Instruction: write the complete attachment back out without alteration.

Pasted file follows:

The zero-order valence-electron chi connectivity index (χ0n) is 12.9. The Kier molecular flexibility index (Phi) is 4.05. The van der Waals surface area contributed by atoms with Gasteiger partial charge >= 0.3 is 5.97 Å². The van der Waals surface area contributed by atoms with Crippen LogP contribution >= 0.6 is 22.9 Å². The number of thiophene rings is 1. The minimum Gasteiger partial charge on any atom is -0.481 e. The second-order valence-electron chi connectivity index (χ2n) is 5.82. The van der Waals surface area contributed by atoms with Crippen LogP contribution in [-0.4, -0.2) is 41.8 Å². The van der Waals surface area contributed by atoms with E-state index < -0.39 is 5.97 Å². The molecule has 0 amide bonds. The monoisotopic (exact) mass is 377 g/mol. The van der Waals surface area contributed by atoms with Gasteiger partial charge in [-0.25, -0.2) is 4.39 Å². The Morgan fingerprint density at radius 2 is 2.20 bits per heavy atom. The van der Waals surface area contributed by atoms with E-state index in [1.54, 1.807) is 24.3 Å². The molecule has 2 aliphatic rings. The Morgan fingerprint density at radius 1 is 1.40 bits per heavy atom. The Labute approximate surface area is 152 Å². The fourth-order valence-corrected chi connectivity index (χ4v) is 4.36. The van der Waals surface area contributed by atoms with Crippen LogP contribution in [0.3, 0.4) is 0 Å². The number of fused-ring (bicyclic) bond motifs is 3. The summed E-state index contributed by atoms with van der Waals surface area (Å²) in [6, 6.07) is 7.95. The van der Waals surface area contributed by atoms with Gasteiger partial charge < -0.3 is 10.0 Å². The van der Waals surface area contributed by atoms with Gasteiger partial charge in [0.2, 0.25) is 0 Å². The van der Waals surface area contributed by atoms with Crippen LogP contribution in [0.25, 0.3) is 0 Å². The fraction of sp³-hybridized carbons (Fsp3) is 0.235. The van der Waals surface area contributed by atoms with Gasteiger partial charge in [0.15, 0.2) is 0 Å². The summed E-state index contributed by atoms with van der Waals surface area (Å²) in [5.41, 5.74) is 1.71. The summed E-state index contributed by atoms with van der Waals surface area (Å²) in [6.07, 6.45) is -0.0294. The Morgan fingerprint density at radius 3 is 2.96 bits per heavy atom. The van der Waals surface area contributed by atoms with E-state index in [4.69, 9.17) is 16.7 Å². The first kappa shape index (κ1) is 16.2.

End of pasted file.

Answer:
The zero-order valence-electron chi connectivity index (χ0n) is 12.9. The Kier molecular flexibility index (Phi) is 4.05. The van der Waals surface area contributed by atoms with Gasteiger partial charge >= 0.3 is 5.97 Å². The van der Waals surface area contributed by atoms with Crippen LogP contribution >= 0.6 is 22.9 Å². The number of thiophene rings is 1. The minimum Gasteiger partial charge on any atom is -0.481 e. The second-order valence-electron chi connectivity index (χ2n) is 5.82. The van der Waals surface area contributed by atoms with Crippen LogP contribution in [-0.4, -0.2) is 41.8 Å². The van der Waals surface area contributed by atoms with E-state index < -0.39 is 5.97 Å². The molecule has 0 amide bonds. The monoisotopic (exact) mass is 377 g/mol. The van der Waals surface area contributed by atoms with Gasteiger partial charge in [-0.25, -0.2) is 4.39 Å². The Morgan fingerprint density at radius 2 is 2.20 bits per heavy atom. The van der Waals surface area contributed by atoms with E-state index in [1.54, 1.807) is 24.3 Å². The molecule has 2 aliphatic rings. The Morgan fingerprint density at radius 1 is 1.40 bits per heavy atom. The Labute approximate surface area is 152 Å². The fourth-order valence-corrected chi connectivity index (χ4v) is 4.36. The van der Waals surface area contributed by atoms with Crippen LogP contribution in [0.3, 0.4) is 0 Å². The number of fused-ring (bicyclic) bond motifs is 3. The summed E-state index contributed by atoms with van der Waals surface area (Å²) in [6, 6.07) is 7.95. The van der Waals surface area contributed by atoms with Gasteiger partial charge < -0.3 is 10.0 Å². The van der Waals surface area contributed by atoms with Gasteiger partial charge in [0.2, 0.25) is 0 Å². The van der Waals surface area contributed by atoms with Crippen LogP contribution in [0.25, 0.3) is 0 Å². The fraction of sp³-hybridized carbons (Fsp3) is 0.235. The van der Waals surface area contributed by atoms with Gasteiger partial charge in [0.15, 0.2) is 0 Å². The summed E-state index contributed by atoms with van der Waals surface area (Å²) in [5.41, 5.74) is 1.71. The summed E-state index contributed by atoms with van der Waals surface area (Å²) in [6.07, 6.45) is -0.0294. The Morgan fingerprint density at radius 3 is 2.96 bits per heavy atom. The van der Waals surface area contributed by atoms with E-state index in [4.69, 9.17) is 16.7 Å². The first kappa shape index (κ1) is 16.2.